2009 Health Reform Today SurveyMarch 23, 2009
The National Small Business Association today launched a new initiative, Health Reform Today, in conjunction with the release of new survey data on the small-business community and their ability to secure quality, affordable health insurance. A long-time supporter of Cover the Uninsured Week, NSBA is pleased to kick-off the week-long national effort highlighting the need to reform the U.S. health care system with this new initiative.
“The number of small-business owners who are able to provide health insurance to their employees has dropped from 67 percent in 1995 to 38 percent in 2008,” stated NSBA President Todd McCracken. “NSBA members voted health care reform their number one priority for 111th Congress—addressing the failures of our health care system simply can not wait yet another year.”
The Health Reform Today initiative highlights the need to enact broad health care reform that places individual health care consumer at the center of the equation. NSBA’s health care policy, crafted back in 1993 and revisited in 2004, incorporates individual responsibility, modified community rating on a federally-defined benefit package, low-income subsidies, tax incentives based on the cost of the federal package, and enhanced quality, transparency and health IT. In addition to various policy recommendations, Health Reform Today features profiles of small-business owners and their every-day challenges to provide meaningful health care for their employees, as well as results from a recent survey of NSBA members on the state of the U.S. health care system.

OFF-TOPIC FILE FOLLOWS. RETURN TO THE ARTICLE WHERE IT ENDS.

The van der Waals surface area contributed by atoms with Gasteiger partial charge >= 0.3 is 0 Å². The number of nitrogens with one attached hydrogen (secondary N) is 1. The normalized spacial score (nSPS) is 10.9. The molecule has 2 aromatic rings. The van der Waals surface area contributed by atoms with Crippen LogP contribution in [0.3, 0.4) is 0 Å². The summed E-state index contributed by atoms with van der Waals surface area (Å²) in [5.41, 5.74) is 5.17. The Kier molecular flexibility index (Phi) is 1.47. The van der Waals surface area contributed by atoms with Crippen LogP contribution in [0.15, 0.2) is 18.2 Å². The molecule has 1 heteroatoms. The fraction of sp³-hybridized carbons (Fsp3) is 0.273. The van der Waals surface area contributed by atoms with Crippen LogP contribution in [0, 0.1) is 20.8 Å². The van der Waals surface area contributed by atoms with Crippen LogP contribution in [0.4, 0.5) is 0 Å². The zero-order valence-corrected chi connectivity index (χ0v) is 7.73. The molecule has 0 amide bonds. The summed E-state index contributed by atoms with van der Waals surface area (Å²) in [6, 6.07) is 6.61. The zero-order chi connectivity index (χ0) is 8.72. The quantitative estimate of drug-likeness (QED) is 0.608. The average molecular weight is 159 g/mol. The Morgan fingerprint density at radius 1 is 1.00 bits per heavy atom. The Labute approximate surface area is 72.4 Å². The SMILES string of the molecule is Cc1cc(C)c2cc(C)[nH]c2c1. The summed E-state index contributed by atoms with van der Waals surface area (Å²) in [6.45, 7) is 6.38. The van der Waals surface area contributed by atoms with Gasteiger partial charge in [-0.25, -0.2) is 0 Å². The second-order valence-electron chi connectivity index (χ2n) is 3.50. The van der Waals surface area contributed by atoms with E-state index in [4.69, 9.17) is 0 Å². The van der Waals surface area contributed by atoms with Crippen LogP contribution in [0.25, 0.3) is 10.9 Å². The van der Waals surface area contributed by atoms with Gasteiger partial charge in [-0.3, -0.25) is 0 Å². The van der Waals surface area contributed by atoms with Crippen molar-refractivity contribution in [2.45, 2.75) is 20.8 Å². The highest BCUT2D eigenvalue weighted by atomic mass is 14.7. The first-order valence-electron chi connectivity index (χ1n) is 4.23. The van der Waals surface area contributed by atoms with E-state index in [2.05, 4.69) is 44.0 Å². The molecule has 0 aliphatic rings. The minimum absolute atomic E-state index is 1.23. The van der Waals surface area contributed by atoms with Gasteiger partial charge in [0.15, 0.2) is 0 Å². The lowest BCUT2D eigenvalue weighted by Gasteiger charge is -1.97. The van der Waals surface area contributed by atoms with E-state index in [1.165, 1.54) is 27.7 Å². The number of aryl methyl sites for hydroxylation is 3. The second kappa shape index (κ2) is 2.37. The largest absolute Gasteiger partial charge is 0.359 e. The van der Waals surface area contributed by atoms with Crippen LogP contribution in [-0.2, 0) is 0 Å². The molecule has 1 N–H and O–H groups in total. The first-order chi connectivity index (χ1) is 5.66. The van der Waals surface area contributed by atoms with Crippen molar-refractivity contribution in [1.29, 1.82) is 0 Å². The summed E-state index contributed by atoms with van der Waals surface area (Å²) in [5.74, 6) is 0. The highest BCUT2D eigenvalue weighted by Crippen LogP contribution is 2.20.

According to the March 2009 NSBA Health Care Survey more than one-fifth of small businesses reported annual premium increases in excess of 20 percent over the past four years. In 2008, 28 percent reported an increase in excess of 20 percent. Problems with the U.S. health care system are increasingly weighing heavy both financially and administratively on the backs of America’s small businesses. The Health Reform Today initiative intends to change that—it is high time small-business owners are allowed to get back to doing what they do best: create jobs and grow the economy.
“The cost of health care is becoming a significant barrier to many considering opening their own business,” stated David Stetler, NSBA Chair of Health and Human Resources. “Small business creates the overwhelming majority of new jobs and innovations, and Congress must do all it can to ensure that entrepreneurship remains a viable option, including removing barriers such as the hugely burdensome cost of health care.”
Please visit HealthReformToday.org for more information and survey data.